Friday, April 27, 2007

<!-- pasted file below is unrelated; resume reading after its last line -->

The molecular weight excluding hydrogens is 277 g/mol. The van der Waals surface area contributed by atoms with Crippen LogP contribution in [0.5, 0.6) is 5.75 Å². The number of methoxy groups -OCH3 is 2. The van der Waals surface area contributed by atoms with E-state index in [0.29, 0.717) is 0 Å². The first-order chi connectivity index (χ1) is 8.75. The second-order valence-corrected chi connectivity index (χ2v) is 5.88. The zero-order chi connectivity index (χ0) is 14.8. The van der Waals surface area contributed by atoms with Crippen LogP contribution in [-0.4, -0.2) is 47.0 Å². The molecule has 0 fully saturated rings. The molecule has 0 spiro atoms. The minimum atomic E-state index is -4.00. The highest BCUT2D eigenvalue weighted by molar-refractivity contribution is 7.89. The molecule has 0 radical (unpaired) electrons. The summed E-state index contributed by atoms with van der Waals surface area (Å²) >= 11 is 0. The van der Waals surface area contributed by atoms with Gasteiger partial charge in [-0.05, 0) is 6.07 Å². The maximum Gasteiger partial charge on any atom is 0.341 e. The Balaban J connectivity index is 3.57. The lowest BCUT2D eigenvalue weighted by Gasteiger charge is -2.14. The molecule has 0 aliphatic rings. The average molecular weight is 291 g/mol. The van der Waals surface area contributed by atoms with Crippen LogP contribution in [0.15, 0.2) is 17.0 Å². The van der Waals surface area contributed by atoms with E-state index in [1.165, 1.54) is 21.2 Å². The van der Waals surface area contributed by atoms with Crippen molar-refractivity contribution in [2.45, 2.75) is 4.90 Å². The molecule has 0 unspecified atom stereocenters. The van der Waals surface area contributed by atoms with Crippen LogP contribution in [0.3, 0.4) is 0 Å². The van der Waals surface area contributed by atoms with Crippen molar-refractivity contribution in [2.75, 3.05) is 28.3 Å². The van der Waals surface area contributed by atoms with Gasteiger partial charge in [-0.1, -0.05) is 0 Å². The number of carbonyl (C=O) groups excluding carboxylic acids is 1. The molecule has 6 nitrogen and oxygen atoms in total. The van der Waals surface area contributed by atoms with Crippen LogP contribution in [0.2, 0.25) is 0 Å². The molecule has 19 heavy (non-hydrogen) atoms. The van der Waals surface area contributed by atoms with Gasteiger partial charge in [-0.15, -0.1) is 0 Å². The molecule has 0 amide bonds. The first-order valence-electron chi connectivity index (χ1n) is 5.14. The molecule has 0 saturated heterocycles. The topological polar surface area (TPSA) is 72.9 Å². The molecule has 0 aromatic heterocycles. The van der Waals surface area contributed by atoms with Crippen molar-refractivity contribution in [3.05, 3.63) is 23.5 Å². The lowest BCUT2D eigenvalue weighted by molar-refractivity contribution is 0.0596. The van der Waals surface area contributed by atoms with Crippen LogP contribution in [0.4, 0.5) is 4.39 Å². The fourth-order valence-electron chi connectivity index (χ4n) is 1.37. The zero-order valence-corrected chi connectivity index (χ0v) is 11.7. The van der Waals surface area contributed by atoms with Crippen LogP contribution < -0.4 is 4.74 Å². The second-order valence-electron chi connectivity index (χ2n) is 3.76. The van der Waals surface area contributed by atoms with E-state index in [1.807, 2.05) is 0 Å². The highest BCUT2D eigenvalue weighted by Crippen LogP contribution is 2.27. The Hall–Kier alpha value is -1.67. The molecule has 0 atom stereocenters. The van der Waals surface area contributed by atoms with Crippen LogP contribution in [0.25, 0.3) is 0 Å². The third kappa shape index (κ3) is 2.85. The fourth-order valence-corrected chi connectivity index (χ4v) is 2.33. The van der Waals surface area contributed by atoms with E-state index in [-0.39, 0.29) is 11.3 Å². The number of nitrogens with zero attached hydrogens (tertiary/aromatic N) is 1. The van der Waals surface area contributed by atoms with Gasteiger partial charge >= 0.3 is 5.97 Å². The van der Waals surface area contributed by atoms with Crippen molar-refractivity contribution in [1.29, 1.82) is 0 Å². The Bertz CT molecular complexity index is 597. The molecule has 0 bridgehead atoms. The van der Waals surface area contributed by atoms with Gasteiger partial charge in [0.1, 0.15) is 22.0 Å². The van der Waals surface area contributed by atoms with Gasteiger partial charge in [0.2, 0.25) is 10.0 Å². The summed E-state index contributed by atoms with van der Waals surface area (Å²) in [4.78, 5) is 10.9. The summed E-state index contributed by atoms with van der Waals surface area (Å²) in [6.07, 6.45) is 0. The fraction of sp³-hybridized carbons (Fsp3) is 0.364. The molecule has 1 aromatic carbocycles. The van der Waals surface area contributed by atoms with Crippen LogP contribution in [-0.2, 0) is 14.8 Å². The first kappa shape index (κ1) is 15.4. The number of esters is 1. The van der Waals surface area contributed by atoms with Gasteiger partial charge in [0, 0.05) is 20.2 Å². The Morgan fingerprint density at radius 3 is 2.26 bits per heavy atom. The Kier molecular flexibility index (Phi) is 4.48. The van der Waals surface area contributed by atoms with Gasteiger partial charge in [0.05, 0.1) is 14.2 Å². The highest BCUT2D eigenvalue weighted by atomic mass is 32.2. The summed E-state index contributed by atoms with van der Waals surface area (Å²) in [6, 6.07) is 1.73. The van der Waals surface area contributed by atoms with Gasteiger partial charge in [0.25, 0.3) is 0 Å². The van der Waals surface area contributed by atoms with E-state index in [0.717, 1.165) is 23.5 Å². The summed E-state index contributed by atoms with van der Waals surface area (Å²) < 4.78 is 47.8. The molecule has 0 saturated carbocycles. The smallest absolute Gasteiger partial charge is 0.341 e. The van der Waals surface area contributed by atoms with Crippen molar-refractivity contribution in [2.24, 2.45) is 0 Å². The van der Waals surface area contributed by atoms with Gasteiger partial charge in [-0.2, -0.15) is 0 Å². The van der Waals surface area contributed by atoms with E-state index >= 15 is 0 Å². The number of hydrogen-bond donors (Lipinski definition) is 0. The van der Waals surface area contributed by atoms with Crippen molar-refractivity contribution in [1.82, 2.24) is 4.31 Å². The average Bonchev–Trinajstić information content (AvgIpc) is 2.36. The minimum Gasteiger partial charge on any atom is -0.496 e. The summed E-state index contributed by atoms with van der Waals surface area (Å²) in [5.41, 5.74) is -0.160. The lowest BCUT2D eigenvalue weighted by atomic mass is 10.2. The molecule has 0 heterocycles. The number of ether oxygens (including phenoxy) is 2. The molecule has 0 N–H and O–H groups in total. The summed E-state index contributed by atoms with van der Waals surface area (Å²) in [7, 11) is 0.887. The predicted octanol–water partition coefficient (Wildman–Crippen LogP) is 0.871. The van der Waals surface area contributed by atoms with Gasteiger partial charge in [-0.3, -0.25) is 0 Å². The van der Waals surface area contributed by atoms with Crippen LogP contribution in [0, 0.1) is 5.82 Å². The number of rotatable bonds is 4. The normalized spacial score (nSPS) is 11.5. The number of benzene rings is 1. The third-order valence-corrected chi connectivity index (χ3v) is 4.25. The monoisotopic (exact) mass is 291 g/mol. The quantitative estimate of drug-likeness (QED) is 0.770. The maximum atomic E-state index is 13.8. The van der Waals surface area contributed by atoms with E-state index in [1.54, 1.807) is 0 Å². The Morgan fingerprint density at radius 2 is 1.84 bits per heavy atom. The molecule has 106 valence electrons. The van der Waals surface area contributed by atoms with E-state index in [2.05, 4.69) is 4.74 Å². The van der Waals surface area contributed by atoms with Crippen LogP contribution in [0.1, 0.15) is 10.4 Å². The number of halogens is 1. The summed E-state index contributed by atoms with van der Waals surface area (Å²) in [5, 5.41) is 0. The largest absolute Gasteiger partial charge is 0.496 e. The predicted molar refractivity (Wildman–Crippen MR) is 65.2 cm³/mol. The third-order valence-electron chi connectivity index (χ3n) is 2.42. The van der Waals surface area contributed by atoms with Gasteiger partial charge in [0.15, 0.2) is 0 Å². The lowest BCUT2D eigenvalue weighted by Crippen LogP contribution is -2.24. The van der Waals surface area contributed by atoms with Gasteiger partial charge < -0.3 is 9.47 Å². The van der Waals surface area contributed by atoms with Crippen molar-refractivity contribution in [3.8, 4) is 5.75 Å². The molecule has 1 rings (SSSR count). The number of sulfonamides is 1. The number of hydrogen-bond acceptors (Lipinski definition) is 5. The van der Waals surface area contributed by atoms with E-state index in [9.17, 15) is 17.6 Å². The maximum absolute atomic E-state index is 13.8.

In Robert Crisp's book, he described how they would use the radio callsign "Jago" (I may be misunderstanding its use). They would say "Jago Jago". I wondered at the origin of the word. From Ian Paterson's site, I noticed the mention of Lt-Col R. K. Jago, apparently commander of the 3rd County of London Yeomanry. Ian Paterson mentions him in the section about the Crusader Battle, and the fighting on 19 November 1941 near Bir El Gubi. Ian says that the 22nd Armoured Brigade, of which the 3rd CLY was part, lost about 40 Crusaders to anti-tank gun fire. As we have seen, the 50mm PAK38, suitably emplaced, could be quite deadly to British tanks. The low silhouette made them easy to hide. This doesn't explain the use of "Jago" by the 3rd RTR, but at least provides a possible origin for the word.

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